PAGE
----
Tips for Teaching Virtually

I’m an instructional designer specializing in higher education and online instruction, and here is my offer of help. I have a little bandwidth to spare at the moment and I never imagined there would be such a thing as a “national instructional design emergency.” But here we are, and here I am.

 If you’re an instructor who has just found out that all of your teaching for the rest of the semester is moving online and you have no idea where to go or what to do, these are my tips.

Steve Weidner, Senior Instructional Technologist at UNYCC’s New York Chiropractic College

First off, look locally. Look and see what resources your institution has posted. If you’ve never sought out their help, find your campus’s support staff. We call them variations on the same theme: “Academy for Teaching Excellence”, “Center for Learning and Teaching”, “Center for Excellence in Teaching and Learning”, “Office of Digital Learning”, “Innovative Learning”. They may or may not be the same folks that do your Blackboard/Canvas/D2L/other LMS support. They’ve likely sent you a bunch of emails about emergency seminars that they’ll be running about moving online that you’ve missed in the panic. Breathe. Take a moment. Go to one of their seminars.

Buy a USB microphone. Now. Seriously. If there is one easily identifiable potential failure point in live teaching or recording lectures, it’s your audio. I like the Blue Snowball (Amazon link). It’s been in production for 15 years or so. It’s a solid mic. But pretty much any USB lavalier, microphone, or headset is likely better than what’s on your laptop.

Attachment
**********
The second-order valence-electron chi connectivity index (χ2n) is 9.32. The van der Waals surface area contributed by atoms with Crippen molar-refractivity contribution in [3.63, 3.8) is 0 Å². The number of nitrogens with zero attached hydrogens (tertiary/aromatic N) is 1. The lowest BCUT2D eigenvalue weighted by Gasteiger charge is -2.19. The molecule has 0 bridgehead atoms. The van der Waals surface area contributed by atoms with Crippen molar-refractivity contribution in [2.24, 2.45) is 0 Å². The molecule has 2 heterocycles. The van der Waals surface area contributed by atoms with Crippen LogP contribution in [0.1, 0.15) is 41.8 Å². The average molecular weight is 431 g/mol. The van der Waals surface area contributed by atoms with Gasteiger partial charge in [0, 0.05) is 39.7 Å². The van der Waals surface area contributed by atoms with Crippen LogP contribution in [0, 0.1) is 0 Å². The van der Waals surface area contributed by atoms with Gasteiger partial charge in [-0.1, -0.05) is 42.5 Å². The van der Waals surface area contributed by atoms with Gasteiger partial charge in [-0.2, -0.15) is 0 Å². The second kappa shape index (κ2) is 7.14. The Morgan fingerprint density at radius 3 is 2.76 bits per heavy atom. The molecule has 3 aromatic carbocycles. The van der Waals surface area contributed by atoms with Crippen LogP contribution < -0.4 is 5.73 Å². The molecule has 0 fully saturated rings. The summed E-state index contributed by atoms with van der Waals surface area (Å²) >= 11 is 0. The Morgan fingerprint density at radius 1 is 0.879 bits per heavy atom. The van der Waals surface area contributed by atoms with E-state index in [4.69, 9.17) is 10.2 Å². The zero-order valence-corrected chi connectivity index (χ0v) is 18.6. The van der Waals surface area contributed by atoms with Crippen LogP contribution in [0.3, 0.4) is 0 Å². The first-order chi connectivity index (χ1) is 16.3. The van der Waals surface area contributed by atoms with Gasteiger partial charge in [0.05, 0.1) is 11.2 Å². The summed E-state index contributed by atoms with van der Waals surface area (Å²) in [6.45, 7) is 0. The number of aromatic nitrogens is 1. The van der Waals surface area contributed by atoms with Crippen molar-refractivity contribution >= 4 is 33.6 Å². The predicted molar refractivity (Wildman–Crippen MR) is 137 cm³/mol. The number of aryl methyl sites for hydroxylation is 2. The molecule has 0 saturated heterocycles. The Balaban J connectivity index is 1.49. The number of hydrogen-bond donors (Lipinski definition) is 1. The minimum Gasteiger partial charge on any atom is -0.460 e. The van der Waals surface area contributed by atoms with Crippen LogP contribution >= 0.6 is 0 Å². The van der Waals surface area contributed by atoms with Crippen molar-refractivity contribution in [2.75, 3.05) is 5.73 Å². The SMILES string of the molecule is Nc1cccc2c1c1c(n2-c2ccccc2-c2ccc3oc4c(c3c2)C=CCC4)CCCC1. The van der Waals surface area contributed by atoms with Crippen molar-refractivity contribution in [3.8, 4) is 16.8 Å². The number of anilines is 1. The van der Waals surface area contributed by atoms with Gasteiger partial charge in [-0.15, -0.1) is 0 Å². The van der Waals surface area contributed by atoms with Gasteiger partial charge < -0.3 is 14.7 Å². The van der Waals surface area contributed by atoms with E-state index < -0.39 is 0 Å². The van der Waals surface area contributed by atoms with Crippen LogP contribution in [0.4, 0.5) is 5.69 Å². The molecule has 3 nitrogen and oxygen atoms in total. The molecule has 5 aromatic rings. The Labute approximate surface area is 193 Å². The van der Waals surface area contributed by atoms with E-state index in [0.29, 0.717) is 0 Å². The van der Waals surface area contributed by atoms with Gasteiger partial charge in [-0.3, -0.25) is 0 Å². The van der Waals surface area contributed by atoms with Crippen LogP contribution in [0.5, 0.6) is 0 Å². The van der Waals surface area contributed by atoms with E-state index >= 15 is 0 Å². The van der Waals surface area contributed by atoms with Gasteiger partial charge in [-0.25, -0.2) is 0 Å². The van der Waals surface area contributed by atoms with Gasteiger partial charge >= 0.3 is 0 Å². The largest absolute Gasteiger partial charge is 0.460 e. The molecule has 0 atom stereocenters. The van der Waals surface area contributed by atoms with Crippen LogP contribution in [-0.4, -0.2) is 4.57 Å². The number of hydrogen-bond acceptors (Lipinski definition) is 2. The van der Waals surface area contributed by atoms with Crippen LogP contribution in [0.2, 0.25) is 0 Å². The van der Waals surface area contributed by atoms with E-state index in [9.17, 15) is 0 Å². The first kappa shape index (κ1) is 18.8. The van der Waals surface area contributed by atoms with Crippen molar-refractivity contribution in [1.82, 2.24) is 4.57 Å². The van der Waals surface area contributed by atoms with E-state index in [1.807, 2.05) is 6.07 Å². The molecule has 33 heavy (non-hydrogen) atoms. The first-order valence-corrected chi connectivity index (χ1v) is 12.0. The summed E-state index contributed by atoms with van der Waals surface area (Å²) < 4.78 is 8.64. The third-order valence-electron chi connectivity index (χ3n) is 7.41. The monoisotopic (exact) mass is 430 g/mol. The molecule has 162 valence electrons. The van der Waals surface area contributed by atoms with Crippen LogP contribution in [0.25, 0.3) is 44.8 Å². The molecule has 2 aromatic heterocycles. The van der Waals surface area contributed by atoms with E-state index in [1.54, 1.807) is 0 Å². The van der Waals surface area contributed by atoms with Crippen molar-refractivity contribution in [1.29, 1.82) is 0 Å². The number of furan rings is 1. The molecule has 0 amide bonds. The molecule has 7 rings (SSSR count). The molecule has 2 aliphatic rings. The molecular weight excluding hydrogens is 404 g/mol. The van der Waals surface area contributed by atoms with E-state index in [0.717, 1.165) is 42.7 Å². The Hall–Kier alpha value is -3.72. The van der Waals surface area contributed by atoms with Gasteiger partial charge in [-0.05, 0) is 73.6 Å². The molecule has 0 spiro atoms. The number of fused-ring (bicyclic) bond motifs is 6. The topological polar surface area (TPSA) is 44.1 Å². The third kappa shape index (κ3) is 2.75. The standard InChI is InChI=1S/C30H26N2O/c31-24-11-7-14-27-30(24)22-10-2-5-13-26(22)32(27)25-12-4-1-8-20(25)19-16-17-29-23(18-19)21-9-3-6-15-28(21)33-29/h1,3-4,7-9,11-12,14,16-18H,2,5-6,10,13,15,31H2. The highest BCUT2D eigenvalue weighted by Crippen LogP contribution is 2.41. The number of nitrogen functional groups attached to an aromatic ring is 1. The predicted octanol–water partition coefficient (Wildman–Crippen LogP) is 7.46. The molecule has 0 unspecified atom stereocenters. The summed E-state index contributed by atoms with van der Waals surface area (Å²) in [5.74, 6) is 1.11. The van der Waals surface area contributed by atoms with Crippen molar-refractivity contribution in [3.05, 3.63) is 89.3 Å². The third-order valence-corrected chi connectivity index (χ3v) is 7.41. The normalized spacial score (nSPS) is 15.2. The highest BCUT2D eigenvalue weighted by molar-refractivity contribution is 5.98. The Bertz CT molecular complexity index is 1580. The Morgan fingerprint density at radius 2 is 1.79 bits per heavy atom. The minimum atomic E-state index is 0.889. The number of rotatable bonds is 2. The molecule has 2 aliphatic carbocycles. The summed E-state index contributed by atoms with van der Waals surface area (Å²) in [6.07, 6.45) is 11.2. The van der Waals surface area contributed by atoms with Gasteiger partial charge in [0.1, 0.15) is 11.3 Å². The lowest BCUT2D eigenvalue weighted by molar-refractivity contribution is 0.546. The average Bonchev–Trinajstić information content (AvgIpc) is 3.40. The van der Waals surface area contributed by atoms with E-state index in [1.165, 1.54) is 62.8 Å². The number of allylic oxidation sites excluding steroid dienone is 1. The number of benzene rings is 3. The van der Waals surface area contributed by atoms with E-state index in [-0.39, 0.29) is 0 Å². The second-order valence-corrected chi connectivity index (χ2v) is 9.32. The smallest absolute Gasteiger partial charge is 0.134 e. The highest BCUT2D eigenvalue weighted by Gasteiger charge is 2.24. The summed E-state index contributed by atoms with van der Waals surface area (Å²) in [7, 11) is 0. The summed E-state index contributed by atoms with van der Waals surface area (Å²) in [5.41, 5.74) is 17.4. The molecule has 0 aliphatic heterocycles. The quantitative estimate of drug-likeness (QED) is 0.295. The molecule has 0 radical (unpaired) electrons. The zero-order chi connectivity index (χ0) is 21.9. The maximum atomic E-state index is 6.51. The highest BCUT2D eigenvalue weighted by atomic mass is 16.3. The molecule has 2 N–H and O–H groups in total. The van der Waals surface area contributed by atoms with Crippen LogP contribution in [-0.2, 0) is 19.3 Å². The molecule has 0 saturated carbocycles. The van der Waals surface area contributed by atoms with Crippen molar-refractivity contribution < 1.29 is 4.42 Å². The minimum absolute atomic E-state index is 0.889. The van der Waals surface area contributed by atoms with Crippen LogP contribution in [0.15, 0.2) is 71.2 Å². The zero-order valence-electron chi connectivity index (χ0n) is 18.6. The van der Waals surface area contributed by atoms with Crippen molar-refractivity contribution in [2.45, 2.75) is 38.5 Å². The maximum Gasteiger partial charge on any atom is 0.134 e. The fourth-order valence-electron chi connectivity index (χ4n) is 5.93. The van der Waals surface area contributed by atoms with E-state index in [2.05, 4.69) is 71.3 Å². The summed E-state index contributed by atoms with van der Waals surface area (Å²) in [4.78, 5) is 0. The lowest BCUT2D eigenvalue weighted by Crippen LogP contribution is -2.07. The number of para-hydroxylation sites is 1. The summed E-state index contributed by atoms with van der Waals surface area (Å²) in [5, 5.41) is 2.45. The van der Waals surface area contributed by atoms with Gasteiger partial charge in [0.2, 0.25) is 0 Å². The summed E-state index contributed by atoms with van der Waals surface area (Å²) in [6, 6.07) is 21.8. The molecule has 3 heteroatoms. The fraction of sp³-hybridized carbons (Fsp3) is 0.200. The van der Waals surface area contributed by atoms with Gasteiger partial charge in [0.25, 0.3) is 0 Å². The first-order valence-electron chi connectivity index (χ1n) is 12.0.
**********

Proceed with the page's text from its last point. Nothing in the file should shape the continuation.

If your campus doesn’t have local resources up and running yet, check out this site from Indiana University.  I and a number of my colleagues are shamelessly cribbing from it while we create our own localized versions. It’s a good ‘un. Mad props to the IU team.

If you’re looking for broader tips about teaching online from people who actually do it, here are a couple of twitter threads and articles I recommend:

Dr. Ryan Straight’s advice; more on the technical side of things. The three links I pulled from his thread are:

AND THIS. READ THIS The title is a bit inflammatory, but the advice might be some of the most important you get.

If this isn’t doing it for you, or if your local resources are overwhelmed, or you have some weird academic need that you can’t imagine how in the world to migrate it online, there is the Instructional Design Emergency Response Network where you can request help and other IDs who have available time can offer their assistance. Their signup sheet is here. You can find them on Twitter at @id_erNet.

If we’ve ever met or worked together before, or you even recognize my name, reach out to me and I’ll be happy to help. If you know people who could use this information, please share it. If you happen to be an ID who needs to burn off some caffeine after you’ve already covered your local needs, sign up with the IDERN. And to everyone dealing with this, I’ll close with the following: